This means that the game needs to communicate to the player, giving them hints on how to succeed. The discovery that you need to smoke your pipe is unlikely to arise organically out of standard IF exploration commands such as X DOORKNOB unless the programmer has accounted for this possibility, which if they’re a good programmer they will have. The description of the doorknob after all can be anything you want. It could be, for instance, “Smoke your pipe to summon the wizard!” Crude, perhaps, but effective. Better is something which communicates this indirectly, maintaining the fiction that the game is really talking to Bilbo. “You don’t have time to look at doorknobs right now: your morning nicotine craving is upon you!” Even that’s a little obvious, although this early in the game, and with this arbitrary a puzzle, obvious might be fine. But you certainly don’t want every wrong answer to spell out the right answer for the player. So it’s far more common just to use the description to indicate that the line of investigation has yielded all that it is going to yield. If the programmer is in a thorough and snarky mood, X DOORKNOB might trigger the response:
“It is shiny, yellow, and made of brass. It is in the exact middle of the door. I don’t know what else you were expecting.”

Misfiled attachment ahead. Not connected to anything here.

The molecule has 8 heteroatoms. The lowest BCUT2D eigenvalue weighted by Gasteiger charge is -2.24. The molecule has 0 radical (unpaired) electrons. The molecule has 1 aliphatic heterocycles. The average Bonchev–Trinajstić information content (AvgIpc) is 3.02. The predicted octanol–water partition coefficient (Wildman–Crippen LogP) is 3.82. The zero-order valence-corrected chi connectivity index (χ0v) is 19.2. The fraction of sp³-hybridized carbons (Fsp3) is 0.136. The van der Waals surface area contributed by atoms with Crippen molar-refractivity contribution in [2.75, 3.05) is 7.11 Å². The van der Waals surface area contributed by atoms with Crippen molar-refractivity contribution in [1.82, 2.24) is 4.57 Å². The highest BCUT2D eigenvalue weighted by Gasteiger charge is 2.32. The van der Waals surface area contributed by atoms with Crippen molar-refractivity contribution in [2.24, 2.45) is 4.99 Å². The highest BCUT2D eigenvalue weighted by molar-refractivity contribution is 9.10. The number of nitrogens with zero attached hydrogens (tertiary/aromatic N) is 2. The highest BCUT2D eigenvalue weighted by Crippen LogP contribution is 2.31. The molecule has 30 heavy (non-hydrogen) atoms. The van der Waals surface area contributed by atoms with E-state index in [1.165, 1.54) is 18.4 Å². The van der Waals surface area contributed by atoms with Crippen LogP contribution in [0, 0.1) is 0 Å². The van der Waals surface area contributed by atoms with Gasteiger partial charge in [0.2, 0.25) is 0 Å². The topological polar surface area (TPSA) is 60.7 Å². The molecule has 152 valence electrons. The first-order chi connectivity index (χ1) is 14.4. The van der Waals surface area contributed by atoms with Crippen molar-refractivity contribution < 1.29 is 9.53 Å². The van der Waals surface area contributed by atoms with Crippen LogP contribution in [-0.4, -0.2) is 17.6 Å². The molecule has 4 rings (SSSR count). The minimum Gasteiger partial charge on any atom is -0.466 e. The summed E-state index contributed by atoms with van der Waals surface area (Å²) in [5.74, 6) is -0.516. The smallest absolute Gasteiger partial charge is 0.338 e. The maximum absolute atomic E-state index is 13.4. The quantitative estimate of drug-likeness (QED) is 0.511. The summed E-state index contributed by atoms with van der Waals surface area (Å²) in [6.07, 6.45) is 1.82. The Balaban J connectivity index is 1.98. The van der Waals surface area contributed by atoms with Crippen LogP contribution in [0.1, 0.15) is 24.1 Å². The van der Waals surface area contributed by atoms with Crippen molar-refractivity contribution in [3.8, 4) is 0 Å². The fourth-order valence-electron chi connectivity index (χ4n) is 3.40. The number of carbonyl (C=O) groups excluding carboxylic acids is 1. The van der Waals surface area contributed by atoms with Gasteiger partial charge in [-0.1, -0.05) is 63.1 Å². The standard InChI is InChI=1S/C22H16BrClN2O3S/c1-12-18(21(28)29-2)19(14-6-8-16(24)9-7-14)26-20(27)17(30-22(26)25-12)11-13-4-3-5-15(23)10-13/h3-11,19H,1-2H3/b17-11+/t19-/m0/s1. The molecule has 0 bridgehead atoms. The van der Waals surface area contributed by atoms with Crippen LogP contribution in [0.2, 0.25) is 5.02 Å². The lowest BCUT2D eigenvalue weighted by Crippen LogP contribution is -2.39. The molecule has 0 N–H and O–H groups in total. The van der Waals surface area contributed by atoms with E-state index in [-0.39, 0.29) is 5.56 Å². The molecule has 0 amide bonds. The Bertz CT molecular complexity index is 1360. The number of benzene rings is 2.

More likely, and more boring, is the standard brush-off text:
“You don’t notice anything interesting about the doorknob.”
Or worse still:
“I don’t understand DOORKNOB,” indicating that the lazy programmer hasn’t even bothered to train the parser to recognize “doorknob” as a noun.
All of these, though, have the effect of driving the player away from the fruitless examination of the door and closer to the right answer of smoking the pipe. This is subtly different from the Doodle God example. There, putting in a wrong answer only eliminates a single answer. Here, we’ve eliminated a whole class of different doorknob-related actions: we could have tried turning it, rubbing it, pulling it, taking it (seasoned interactive fiction players try to take everything), licking it, and so on, but none of these are worth bothering with if the programmer didn’t even put in an interesting description.
Of course, we could suppose that our programmer is a sadist. In this case, the useless doorknob will have a very detailed description. Every verb that the player can think of involving the doorknob will yield a meaningful response. It will be possible to go back into Bilbo’s Hobbit-Hole, enter his study, and read Fuzznavel Brandybuck’s twelve-volume Encyclopedia Doorknobbica for further information. This kind of red herring can be extended as long as the programmer likes, providing he/she is a bastard.